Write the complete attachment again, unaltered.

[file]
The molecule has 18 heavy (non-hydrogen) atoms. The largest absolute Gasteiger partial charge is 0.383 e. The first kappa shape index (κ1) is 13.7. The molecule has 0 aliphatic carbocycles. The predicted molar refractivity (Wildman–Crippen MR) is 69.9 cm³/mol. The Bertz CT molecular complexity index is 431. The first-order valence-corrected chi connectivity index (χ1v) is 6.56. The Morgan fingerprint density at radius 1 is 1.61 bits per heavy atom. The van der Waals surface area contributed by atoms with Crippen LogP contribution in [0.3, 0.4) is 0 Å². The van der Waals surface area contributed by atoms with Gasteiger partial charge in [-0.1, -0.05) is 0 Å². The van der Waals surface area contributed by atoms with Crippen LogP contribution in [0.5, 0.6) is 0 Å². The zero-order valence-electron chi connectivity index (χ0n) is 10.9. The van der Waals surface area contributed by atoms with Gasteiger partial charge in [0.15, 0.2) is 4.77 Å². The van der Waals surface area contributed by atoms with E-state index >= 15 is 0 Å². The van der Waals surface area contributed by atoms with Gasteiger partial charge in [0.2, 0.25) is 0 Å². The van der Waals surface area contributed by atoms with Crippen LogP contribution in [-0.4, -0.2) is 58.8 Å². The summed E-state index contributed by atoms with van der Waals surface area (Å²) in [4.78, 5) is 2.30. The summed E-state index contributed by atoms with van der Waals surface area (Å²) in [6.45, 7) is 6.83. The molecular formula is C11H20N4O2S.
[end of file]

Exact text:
The molecule has 18 heavy (non-hydrogen) atoms. The largest absolute Gasteiger partial charge is 0.383 e. The first kappa shape index (κ1) is 13.7. The molecule has 0 aliphatic carbocycles. The predicted molar refractivity (Wildman–Crippen MR) is 69.9 cm³/mol. The Bertz CT molecular complexity index is 431. The first-order valence-corrected chi connectivity index (χ1v) is 6.56. The Morgan fingerprint density at radius 1 is 1.61 bits per heavy atom. The van der Waals surface area contributed by atoms with Crippen LogP contribution in [0.3, 0.4) is 0 Å². The van der Waals surface area contributed by atoms with Gasteiger partial charge in [-0.1, -0.05) is 0 Å². The van der Waals surface area contributed by atoms with Crippen LogP contribution in [0.5, 0.6) is 0 Å². The zero-order valence-electron chi connectivity index (χ0n) is 10.9. The van der Waals surface area contributed by atoms with Gasteiger partial charge in [0.15, 0.2) is 4.77 Å². The van der Waals surface area contributed by atoms with E-state index >= 15 is 0 Å². The van der Waals surface area contributed by atoms with Gasteiger partial charge in [0.2, 0.25) is 0 Å². The van der Waals surface area contributed by atoms with Crippen LogP contribution in [-0.4, -0.2) is 58.8 Å². The summed E-state index contributed by atoms with van der Waals surface area (Å²) in [4.78, 5) is 2.30. The summed E-state index contributed by atoms with van der Waals surface area (Å²) in [6.45, 7) is 6.83. The molecular formula is C11H20N4O2S.